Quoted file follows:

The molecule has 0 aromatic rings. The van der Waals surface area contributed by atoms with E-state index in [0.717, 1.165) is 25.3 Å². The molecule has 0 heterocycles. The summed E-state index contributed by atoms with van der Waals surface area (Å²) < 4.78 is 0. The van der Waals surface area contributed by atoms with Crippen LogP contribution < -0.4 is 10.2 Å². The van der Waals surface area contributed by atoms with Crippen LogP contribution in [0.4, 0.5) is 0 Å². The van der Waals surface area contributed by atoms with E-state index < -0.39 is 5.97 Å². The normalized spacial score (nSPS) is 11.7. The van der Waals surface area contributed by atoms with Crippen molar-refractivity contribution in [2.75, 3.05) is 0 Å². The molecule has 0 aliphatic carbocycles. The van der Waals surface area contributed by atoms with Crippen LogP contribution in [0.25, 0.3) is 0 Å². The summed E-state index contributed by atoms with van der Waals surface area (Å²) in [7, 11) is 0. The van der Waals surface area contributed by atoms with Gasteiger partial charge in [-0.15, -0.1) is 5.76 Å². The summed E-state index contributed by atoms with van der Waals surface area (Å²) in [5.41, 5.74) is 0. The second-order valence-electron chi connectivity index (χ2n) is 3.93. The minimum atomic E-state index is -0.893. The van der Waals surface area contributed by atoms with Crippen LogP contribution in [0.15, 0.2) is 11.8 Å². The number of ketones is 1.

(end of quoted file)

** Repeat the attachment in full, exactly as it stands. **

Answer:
The molecule has 0 aromatic rings. The van der Waals surface area contributed by atoms with E-state index in [0.717, 1.165) is 25.3 Å². The molecule has 0 heterocycles. The summed E-state index contributed by atoms with van der Waals surface area (Å²) < 4.78 is 0. The van der Waals surface area contributed by atoms with Crippen LogP contribution < -0.4 is 10.2 Å². The van der Waals surface area contributed by atoms with Crippen LogP contribution in [0.4, 0.5) is 0 Å². The van der Waals surface area contributed by atoms with E-state index < -0.39 is 5.97 Å². The normalized spacial score (nSPS) is 11.7. The van der Waals surface area contributed by atoms with Crippen molar-refractivity contribution in [2.75, 3.05) is 0 Å². The molecule has 0 aliphatic carbocycles. The van der Waals surface area contributed by atoms with Crippen LogP contribution in [0.25, 0.3) is 0 Å². The summed E-state index contributed by atoms with van der Waals surface area (Å²) in [7, 11) is 0. The van der Waals surface area contributed by atoms with Gasteiger partial charge in [-0.15, -0.1) is 5.76 Å². The summed E-state index contributed by atoms with van der Waals surface area (Å²) in [5.41, 5.74) is 0. The second-order valence-electron chi connectivity index (χ2n) is 3.93. The minimum atomic E-state index is -0.893. The van der Waals surface area contributed by atoms with Crippen LogP contribution in [0.15, 0.2) is 11.8 Å². The number of ketones is 1.